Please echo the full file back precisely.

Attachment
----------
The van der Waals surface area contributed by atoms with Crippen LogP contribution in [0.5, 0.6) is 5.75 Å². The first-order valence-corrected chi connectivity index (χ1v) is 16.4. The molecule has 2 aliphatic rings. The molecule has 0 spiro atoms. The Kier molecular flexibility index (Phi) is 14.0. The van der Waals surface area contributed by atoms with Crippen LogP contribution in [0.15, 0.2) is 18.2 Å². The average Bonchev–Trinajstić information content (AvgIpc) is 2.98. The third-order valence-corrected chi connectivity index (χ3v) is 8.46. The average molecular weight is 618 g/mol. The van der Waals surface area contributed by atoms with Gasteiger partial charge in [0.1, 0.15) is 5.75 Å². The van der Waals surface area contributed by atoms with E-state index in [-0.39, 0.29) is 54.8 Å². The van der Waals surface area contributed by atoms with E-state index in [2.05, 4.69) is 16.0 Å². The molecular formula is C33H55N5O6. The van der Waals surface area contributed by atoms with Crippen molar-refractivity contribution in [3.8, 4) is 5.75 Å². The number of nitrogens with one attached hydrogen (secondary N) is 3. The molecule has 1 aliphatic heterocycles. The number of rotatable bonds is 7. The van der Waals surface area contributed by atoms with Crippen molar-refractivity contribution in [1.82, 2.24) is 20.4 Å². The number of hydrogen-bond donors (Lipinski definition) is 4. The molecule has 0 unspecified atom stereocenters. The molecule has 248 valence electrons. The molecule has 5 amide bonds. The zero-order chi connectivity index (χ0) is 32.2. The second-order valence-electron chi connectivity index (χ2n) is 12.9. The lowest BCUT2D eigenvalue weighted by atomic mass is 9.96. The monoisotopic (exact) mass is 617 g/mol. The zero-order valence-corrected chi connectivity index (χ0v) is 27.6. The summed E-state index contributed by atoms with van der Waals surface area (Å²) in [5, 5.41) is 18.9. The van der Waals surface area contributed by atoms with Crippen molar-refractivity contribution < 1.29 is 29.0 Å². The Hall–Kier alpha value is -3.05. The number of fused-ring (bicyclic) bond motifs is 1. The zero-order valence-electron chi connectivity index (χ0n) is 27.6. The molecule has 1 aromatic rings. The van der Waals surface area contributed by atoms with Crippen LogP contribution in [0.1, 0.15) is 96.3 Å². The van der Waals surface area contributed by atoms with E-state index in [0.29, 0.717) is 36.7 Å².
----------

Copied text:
The van der Waals surface area contributed by atoms with Crippen LogP contribution in [0.5, 0.6) is 5.75 Å². The first-order valence-corrected chi connectivity index (χ1v) is 16.4. The molecule has 2 aliphatic rings. The molecule has 0 spiro atoms. The Kier molecular flexibility index (Phi) is 14.0. The van der Waals surface area contributed by atoms with Crippen LogP contribution in [0.15, 0.2) is 18.2 Å². The average Bonchev–Trinajstić information content (AvgIpc) is 2.98. The third-order valence-corrected chi connectivity index (χ3v) is 8.46. The average molecular weight is 618 g/mol. The van der Waals surface area contributed by atoms with Gasteiger partial charge in [0.1, 0.15) is 5.75 Å². The van der Waals surface area contributed by atoms with E-state index in [-0.39, 0.29) is 54.8 Å². The van der Waals surface area contributed by atoms with E-state index in [2.05, 4.69) is 16.0 Å². The molecular formula is C33H55N5O6. The van der Waals surface area contributed by atoms with Crippen molar-refractivity contribution in [3.8, 4) is 5.75 Å². The number of nitrogens with one attached hydrogen (secondary N) is 3. The molecule has 1 aliphatic heterocycles. The number of rotatable bonds is 7. The van der Waals surface area contributed by atoms with Crippen molar-refractivity contribution in [1.82, 2.24) is 20.4 Å². The number of hydrogen-bond donors (Lipinski definition) is 4. The molecule has 0 unspecified atom stereocenters. The molecule has 248 valence electrons. The molecule has 5 amide bonds. The zero-order chi connectivity index (χ0) is 32.2. The second-order valence-electron chi connectivity index (χ2n) is 12.9. The lowest BCUT2D eigenvalue weighted by atomic mass is 9.96. The monoisotopic (exact) mass is 617 g/mol. The zero-order valence-corrected chi connectivity index (χ0v) is 27.6. The summed E-state index contributed by atoms with van der Waals surface area (Å²) in [5, 5.41) is 18.9. The van der Waals surface area contributed by atoms with Crippen molar-refractivity contribution < 1.29 is 29.0 Å². The Hall–Kier alpha value is -3.05. The number of fused-ring (bicyclic) bond motifs is 1. The zero-order valence-electron chi connectivity index (χ0n) is 27.6. The molecule has 1 aromatic rings. The van der Waals surface area contributed by atoms with Crippen LogP contribution in [0.1, 0.15) is 96.3 Å². The van der Waals surface area contributed by atoms with E-state index in [0.29, 0.717) is 36.7 Å².